Agios Georgios

On the south of Crete, just a little further from Agia Galini, there is the beach of Agios Georgios. It is a place away from the hustle and bustle of city life, with crystal clear blue waters and a pristine beach. The perfect spot for a relaxing vacation.

While getting to Agios Georgios, you will find many paths that will take you to small chapels or tiny, quiet pebble beaches.

An ideal place
for relaxing vacations!

Contact

We will be happy to answer
any questions you may have.

Sights

Fragokastelo Beach

A magnificent beach next to the homonym Venetian castle. A visitor can enjoy the beach when it’s not windy. Around the castle there are some restaurants. The route here is relatively difficult, but very scenic.

See more

Kommos beach

The ancient port of Phaistos has one of the longest beaches in Crete. In front of the antiquities there is a part of the beach with sunbeds and umbrellas. There is a tavern a little further.

See more

Agiofarago

Agiofarago Canyon is located in south of Odigitria Monastery is very scenic and accessed only on foot. Its name indicates that it was used by many hermits who stayed here because of the isolation of the area.

See more

Agios Paulos beach

A visitor on arrival meets with a small picturesque beach with stone and rocks. On the West side of Agios Pavlos there is a popular beach with many sand dunes – the access to this beach is slightly difficult.

See more

Heraklion Archaeological Museum

The Herakleion Archaeological Museum is one of the largest and most important museums in Greece, and among the most important museums in Europe. It houses representative artefacts from all the periods of Cretan prehistory and history, covering a chronological span of over 5,500 years from the Neolithic period to Roman times.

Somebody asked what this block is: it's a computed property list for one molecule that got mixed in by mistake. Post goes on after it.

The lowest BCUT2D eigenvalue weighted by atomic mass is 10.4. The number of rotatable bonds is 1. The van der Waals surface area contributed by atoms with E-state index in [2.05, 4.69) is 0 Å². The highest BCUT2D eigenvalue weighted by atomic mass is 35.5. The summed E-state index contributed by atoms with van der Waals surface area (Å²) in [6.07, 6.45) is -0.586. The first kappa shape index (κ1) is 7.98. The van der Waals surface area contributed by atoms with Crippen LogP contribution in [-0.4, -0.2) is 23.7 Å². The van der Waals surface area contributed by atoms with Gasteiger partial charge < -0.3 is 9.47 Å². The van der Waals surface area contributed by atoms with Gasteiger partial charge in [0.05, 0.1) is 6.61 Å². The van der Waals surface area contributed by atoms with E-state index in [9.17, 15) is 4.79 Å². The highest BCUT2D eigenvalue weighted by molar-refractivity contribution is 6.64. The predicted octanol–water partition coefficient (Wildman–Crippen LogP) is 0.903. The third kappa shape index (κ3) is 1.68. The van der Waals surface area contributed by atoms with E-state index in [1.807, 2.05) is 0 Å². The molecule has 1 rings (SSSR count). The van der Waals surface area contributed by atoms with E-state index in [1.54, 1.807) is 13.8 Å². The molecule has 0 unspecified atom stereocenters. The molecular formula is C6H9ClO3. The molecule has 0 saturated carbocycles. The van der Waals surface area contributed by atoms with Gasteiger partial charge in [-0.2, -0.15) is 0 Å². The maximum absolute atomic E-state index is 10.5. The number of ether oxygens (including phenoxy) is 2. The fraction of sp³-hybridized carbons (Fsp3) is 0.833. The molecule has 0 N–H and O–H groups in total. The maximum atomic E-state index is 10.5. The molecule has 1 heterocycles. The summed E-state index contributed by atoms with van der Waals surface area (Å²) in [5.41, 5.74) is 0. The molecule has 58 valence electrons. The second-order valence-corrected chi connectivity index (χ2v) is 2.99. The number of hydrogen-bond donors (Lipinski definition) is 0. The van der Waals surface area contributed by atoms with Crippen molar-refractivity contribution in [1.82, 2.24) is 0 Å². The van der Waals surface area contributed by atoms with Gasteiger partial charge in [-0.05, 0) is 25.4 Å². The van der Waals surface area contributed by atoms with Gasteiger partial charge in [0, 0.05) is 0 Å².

The singularly important Minoan collection contains unique examples of Minoan art, many of them true masterpieces. The Herakleion Museum is rightly considered as the museum of Minoan culture par excellence worldwide.

The museum, located in the town centre, was built between 1937 and 1940 by architect Patroklos Karantinos on a site previously occupied by the Roman Catholic monastery of Saint-Francis which was destroyed by earthquake in 1856. The museum's antiseismic building is an important example of modernist architecture and was awarded a Bauhaus commendation. Karantinos applied the principles of modern architecture to the specific needs of a museum by providing good lighting from the skylights above and along the top of the walls, and facilitating the easy flow of large groups of people. He also anticipated future extensions to the museum.

The colours and construction materials, such as the veined polychrome marbles, recall certain Minoan wall-paintings which imitate marble revetment. The two-storeyed building has large exhibition spaces, laboratories, a drawing room, a library, offices and a special department, the so-called Scientific Collection, where numerous finds are stored and studied. The museum shop, run by the Archaeological Receipts Fund, sells museum copies, books, postcards and slides. There is also a cafe.

See more

Monastery of Preveli

The monastery was founded in the 16th or 17th century and has a long history. It is located in a lush and verdant landscape.

Today the monastery is deserted, but there is a museum of ecclesiastical documents, vestments, etc.

After leaving the monastery, the visitor can reach on foot the beautiful beach of Preveli.

See more

Gallery